Question: "What is Holy Tuesday?"
Answer: In Christianity, Holy Tuesday is the last Tuesday prior to Easter Sunday; it is the third day of Holy Week after Palm Sunday and Holy Monday. Depending on the denomination, this day may or may not be celebrated at all. Those that do observe Holy Tuesday, such as Eastern Orthodox churches, typically mark it with readings of particular passages of Scriptures and the singing of relevant hymns.
According to common interpretation of the Bible, Holy Tuesday is when Jesus was issued various challenges by the Pharisees and Sadducees over subjects such as marriage in heaven, paying taxes to Caesar, and the source of His authority (Matthew 21:23—23:39; Mark 11:27—12:44; Luke 20:1—21:4). By this same interpretation, this is the day Jesus commented on the widow’s donation (Mark 12; Luke 21) and was approached by a number of God-fearing Greeks (John 12:20–36). Tuesday would also be the day Jesus spoke His seven “woes” against the Pharisees (Matthew 23:13–36) and the evening on which He delivered the Olivet Discourse (Matthew 24—25; Mark 13; Luke 21:5–36).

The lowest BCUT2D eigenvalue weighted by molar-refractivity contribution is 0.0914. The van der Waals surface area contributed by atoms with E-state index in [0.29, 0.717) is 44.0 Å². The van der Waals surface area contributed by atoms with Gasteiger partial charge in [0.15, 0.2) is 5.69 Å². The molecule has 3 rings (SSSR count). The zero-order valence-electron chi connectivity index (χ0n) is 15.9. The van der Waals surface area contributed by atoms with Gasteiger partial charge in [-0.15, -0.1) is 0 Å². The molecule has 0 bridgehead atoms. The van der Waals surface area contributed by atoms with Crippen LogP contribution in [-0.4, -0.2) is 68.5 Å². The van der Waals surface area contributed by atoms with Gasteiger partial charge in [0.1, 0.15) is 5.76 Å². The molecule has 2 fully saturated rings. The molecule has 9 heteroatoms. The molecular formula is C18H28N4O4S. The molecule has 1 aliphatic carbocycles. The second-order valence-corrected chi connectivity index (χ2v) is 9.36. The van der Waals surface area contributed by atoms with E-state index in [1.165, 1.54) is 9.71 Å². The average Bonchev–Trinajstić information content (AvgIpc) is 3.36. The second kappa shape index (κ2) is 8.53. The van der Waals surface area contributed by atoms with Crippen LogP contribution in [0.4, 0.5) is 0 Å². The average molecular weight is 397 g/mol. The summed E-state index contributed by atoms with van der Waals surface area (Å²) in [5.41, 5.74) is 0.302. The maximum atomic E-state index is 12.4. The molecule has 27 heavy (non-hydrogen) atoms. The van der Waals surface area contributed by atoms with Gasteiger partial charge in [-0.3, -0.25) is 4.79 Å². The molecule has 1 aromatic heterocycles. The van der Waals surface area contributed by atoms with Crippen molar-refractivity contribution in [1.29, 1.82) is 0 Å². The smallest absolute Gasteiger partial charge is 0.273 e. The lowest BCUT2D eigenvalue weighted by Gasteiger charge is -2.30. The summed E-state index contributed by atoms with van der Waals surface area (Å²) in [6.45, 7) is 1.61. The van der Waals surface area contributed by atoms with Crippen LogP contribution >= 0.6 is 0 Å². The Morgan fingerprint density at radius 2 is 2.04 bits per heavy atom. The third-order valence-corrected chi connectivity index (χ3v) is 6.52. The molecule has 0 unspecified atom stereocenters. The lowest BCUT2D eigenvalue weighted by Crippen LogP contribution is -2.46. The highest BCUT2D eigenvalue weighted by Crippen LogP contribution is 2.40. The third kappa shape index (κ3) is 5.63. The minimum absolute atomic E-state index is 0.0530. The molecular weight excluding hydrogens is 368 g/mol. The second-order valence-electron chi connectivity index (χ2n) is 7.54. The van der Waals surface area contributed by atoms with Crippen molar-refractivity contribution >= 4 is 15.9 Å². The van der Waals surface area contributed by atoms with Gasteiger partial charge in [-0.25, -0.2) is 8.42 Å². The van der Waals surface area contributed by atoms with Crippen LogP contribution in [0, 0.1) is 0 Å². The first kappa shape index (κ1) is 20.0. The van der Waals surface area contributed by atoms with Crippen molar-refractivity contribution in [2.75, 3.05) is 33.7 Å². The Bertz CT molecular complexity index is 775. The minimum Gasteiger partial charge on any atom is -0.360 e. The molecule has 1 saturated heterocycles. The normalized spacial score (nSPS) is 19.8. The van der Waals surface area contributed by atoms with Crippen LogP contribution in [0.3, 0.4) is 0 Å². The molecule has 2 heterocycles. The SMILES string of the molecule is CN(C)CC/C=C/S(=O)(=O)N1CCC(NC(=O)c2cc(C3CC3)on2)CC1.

Holy Tuesday is the day following Holy Monday, and the next day in Holy Week is sometimes referred to as Holy Wednesday or Spy Wednesday.
It should be noted that events in the Gospels were not necessarily recorded chronologically. Also, Roman and Jewish days started at different times, making the chronology even more difficult to sort out. For these reasons, it’s unwise to be dogmatic about precisely which events occurred on which days leading up to Jesus’ arrest and crucifixion.